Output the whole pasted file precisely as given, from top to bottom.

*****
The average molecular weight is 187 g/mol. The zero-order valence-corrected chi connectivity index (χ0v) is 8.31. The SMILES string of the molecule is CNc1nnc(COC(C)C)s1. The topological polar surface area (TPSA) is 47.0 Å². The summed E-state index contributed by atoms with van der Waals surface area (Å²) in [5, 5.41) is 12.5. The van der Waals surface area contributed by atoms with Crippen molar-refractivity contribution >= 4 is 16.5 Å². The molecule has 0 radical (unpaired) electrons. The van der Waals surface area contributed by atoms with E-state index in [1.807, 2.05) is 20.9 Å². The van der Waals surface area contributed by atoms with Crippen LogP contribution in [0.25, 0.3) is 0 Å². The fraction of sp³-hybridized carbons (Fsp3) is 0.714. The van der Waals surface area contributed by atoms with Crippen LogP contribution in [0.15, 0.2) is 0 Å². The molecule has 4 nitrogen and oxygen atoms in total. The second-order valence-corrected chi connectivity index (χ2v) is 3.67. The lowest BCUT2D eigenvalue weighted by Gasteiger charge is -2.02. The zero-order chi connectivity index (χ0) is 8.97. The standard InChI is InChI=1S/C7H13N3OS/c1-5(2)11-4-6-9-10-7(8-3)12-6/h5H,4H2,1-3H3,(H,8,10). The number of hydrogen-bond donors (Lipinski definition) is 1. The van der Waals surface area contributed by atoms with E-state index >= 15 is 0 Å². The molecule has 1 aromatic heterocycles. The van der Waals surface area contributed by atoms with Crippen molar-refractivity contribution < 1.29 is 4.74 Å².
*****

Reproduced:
The average molecular weight is 187 g/mol. The zero-order valence-corrected chi connectivity index (χ0v) is 8.31. The SMILES string of the molecule is CNc1nnc(COC(C)C)s1. The topological polar surface area (TPSA) is 47.0 Å². The summed E-state index contributed by atoms with van der Waals surface area (Å²) in [5, 5.41) is 12.5. The van der Waals surface area contributed by atoms with Crippen molar-refractivity contribution >= 4 is 16.5 Å². The molecule has 0 radical (unpaired) electrons. The van der Waals surface area contributed by atoms with E-state index in [1.807, 2.05) is 20.9 Å². The van der Waals surface area contributed by atoms with Crippen LogP contribution in [0.25, 0.3) is 0 Å². The fraction of sp³-hybridized carbons (Fsp3) is 0.714. The van der Waals surface area contributed by atoms with Crippen LogP contribution in [0.15, 0.2) is 0 Å². The molecule has 4 nitrogen and oxygen atoms in total. The second-order valence-corrected chi connectivity index (χ2v) is 3.67. The lowest BCUT2D eigenvalue weighted by Gasteiger charge is -2.02. The zero-order chi connectivity index (χ0) is 8.97. The standard InChI is InChI=1S/C7H13N3OS/c1-5(2)11-4-6-9-10-7(8-3)12-6/h5H,4H2,1-3H3,(H,8,10). The number of hydrogen-bond donors (Lipinski definition) is 1. The van der Waals surface area contributed by atoms with E-state index >= 15 is 0 Å². The molecule has 1 aromatic heterocycles. The van der Waals surface area contributed by atoms with Crippen molar-refractivity contribution < 1.29 is 4.74 Å².